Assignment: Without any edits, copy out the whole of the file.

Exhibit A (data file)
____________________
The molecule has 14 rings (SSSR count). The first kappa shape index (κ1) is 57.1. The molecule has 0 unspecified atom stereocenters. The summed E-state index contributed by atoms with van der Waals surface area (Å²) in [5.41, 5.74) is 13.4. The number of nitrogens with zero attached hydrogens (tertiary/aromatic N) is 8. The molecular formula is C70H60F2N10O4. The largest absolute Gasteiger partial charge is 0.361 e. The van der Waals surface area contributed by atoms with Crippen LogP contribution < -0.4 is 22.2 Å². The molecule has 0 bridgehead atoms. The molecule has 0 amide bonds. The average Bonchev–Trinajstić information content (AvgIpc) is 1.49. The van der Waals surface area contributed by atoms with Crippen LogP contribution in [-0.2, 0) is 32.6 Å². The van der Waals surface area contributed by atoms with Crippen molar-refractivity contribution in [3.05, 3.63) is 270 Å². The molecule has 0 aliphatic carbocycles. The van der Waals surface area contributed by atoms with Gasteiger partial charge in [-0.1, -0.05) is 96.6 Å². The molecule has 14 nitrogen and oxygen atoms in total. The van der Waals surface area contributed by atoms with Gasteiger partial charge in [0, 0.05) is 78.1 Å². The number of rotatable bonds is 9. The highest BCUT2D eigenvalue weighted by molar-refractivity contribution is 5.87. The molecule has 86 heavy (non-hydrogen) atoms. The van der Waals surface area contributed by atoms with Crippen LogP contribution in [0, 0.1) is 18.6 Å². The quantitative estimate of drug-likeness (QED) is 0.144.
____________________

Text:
The molecule has 14 rings (SSSR count). The first kappa shape index (κ1) is 57.1. The molecule has 0 unspecified atom stereocenters. The summed E-state index contributed by atoms with van der Waals surface area (Å²) in [5.41, 5.74) is 13.4. The number of nitrogens with zero attached hydrogens (tertiary/aromatic N) is 8. The molecular formula is C70H60F2N10O4. The largest absolute Gasteiger partial charge is 0.361 e. The van der Waals surface area contributed by atoms with Crippen LogP contribution < -0.4 is 22.2 Å². The molecule has 0 bridgehead atoms. The molecule has 0 amide bonds. The average Bonchev–Trinajstić information content (AvgIpc) is 1.49. The van der Waals surface area contributed by atoms with Crippen LogP contribution in [-0.2, 0) is 32.6 Å². The van der Waals surface area contributed by atoms with Crippen molar-refractivity contribution in [3.05, 3.63) is 270 Å². The molecule has 0 aliphatic carbocycles. The van der Waals surface area contributed by atoms with Gasteiger partial charge in [-0.1, -0.05) is 96.6 Å². The molecule has 14 nitrogen and oxygen atoms in total. The van der Waals surface area contributed by atoms with Gasteiger partial charge in [0, 0.05) is 78.1 Å². The number of rotatable bonds is 9. The highest BCUT2D eigenvalue weighted by molar-refractivity contribution is 5.87. The molecule has 86 heavy (non-hydrogen) atoms. The van der Waals surface area contributed by atoms with Crippen LogP contribution in [0, 0.1) is 18.6 Å². The quantitative estimate of drug-likeness (QED) is 0.144.